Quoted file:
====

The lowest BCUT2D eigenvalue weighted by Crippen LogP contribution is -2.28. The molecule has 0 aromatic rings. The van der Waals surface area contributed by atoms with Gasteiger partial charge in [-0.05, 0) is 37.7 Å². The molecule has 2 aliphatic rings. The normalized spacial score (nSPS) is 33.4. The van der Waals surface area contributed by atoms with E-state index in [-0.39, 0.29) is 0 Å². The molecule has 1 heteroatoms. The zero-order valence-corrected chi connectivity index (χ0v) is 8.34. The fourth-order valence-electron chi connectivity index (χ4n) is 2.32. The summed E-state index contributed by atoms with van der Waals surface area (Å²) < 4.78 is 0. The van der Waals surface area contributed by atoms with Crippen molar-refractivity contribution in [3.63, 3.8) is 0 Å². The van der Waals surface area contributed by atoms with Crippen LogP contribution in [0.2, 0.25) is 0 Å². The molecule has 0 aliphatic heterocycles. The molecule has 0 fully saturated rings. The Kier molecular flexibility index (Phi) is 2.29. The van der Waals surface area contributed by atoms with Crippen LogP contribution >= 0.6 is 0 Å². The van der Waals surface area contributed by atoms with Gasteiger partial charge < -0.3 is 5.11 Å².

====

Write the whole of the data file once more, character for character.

The lowest BCUT2D eigenvalue weighted by Crippen LogP contribution is -2.28. The molecule has 0 aromatic rings. The van der Waals surface area contributed by atoms with Gasteiger partial charge in [-0.05, 0) is 37.7 Å². The molecule has 2 aliphatic rings. The normalized spacial score (nSPS) is 33.4. The van der Waals surface area contributed by atoms with E-state index in [-0.39, 0.29) is 0 Å². The molecule has 1 heteroatoms. The zero-order valence-corrected chi connectivity index (χ0v) is 8.34. The fourth-order valence-electron chi connectivity index (χ4n) is 2.32. The summed E-state index contributed by atoms with van der Waals surface area (Å²) < 4.78 is 0. The van der Waals surface area contributed by atoms with Crippen molar-refractivity contribution in [3.63, 3.8) is 0 Å². The van der Waals surface area contributed by atoms with Crippen LogP contribution in [0.2, 0.25) is 0 Å². The molecule has 0 aliphatic heterocycles. The molecule has 0 fully saturated rings. The Kier molecular flexibility index (Phi) is 2.29. The van der Waals surface area contributed by atoms with Crippen LogP contribution >= 0.6 is 0 Å². The van der Waals surface area contributed by atoms with Gasteiger partial charge < -0.3 is 5.11 Å².